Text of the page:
Maybe you headed to a friend’s impromptu birthday dinner last night instead of brushing up on points for the morning meeting. You promised yourself, before hitting the pillow, that you’d wake up early and outline your talking points, but—spoiler alert—that didn’t happen.

Or maybe you really didn’t get that meeting invite until the last minute (we’ll blame Gmail).

In any case, here you are at your desk at 9 AM with a venti latte, a 30-minute countdown, and the angelic Tim Gunn sitting on your shoulder, whispering, “Make it work.” And, make it work, you must. Here’s how.

Forget Perfect

Throw that triple-checking, OCD, type-A mentality into the recycling bin (because you can use it later, just not right now). It’s time to use those finals-week cramming skills you got so good at in college.

Utilize the little time you have to do as much as possible, focusing on the main points of the meeting and nothing else. You’re not preparing for a championship episode of Jeopardy here—you’re just trying not to embarrass yourself by knowing the client or new project no better than the clueless couples on The Newlywed Game do. If we’re talking in terms of game-show goals, you want to know the gist of the most popular “Survey Says” answers on Family Feud.

Know Your “Ws” (and Outline the “H”)

Whip out your notebook and fill out the following like a worksheet: Who, What, When, Where and Why. Also, jot down the strongest three points you want to make in How you’re planning to accomplish the goal that is the reason for the meeting. (Three is proven to be an easy and effective number of points to remember—check out this Forbes article on the Rule of 3.) Drill yourself on said details.

Then, make a list of the questions you need answered from the key players in the meeting before everyone leaves. With your remaining time, educate yourself on the questions you believe those players will be asking, and a brief answer (even if that answer is “I’m researching that right now, and I’ll report on that at our next meeting”).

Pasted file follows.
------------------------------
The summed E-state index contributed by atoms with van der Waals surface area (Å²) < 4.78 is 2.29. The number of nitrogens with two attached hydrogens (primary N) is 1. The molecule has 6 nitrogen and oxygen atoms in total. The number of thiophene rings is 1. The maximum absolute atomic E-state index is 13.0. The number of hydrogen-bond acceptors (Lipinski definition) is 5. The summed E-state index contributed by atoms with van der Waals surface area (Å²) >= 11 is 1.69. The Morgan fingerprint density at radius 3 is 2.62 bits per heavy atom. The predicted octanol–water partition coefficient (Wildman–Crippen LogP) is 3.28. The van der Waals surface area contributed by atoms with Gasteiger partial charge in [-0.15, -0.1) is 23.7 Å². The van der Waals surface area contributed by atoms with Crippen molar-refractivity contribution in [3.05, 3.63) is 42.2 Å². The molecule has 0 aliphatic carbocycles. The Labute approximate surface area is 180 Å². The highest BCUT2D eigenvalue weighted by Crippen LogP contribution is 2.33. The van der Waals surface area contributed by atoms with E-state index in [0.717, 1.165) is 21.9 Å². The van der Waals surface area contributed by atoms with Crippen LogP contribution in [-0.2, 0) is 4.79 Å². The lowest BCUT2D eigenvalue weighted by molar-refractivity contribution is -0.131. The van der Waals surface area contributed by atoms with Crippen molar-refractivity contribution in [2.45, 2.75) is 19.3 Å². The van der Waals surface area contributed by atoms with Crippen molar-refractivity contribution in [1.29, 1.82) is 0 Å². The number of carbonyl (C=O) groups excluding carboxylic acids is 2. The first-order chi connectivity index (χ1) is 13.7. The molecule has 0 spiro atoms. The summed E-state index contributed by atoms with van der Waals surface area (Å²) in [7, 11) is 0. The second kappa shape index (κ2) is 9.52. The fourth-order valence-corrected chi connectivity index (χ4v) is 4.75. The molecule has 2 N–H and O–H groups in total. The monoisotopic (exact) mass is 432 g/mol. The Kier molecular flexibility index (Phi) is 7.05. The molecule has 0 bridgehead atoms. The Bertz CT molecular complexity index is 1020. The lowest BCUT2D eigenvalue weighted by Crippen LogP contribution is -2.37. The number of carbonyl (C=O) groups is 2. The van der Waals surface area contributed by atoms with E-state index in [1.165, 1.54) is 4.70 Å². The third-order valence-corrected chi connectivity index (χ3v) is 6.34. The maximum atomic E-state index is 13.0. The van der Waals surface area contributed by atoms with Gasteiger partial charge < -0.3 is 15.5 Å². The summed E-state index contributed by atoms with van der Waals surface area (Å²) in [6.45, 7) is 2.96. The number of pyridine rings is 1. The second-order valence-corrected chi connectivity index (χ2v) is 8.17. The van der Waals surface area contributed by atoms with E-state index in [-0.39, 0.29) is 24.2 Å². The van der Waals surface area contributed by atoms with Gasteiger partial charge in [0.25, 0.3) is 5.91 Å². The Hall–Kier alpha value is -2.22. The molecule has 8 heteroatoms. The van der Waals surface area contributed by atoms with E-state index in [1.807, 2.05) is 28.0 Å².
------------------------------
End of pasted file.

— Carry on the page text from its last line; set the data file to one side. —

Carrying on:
A Funny Thing Happened…

All right, this might seem a little counterintuitive, but take 60 seconds to skim the day’s interesting news headlines and come up with an anecdote, joke, or just a prompt to kick off the meeting. The casual chatter it will spark will warm the room, which will in turn help you think clearer about the points you only just reviewed a few minutes ago, improving your delivery. Plus, knowing that you have a conversation topic in your back pocket will calm your nerves and make you feel more confident when you walk through those conference room doors.

Repeat After Me

I’m not going to ask you to look at yourself in your compact mirror (or worse—the office bathroom) to repeat positive affirmations to yourself. But, I will request that you replay past situations in which you totally B.S.-ed your way to success—like that time your creative writing professor put you on the spot to share the thesis you didn’t prepare. You didn’t sweat, you just made up a plot on the spot, mirroring Ratatouille and inserting hipster language to camouflage the truth, saying things like “with a new wave feel.”

Remembering how well you’ve done with short-notice before will boost your confidence. You should also remind yourself that most meetings and presentations that make you nervous are actually phenomenal, well-deserved, and potentially career-changing opportunities to shine in front of influential people in your career. Once you see the meeting as something positive and exciting, those nerves will turn into adrenaline, amping you up to blow everyone away.

So go get ’em. Meeting and presentation prep doesn’t always have to call for a script and practice—just trust your experience and power to rise to the impromptu occasion. And just think: After you get through this corporate rendezvous, you’ll be home, snuggling in bed, where this will all be a dream.

Photo of woman running meeting courtesy of Shutterstock.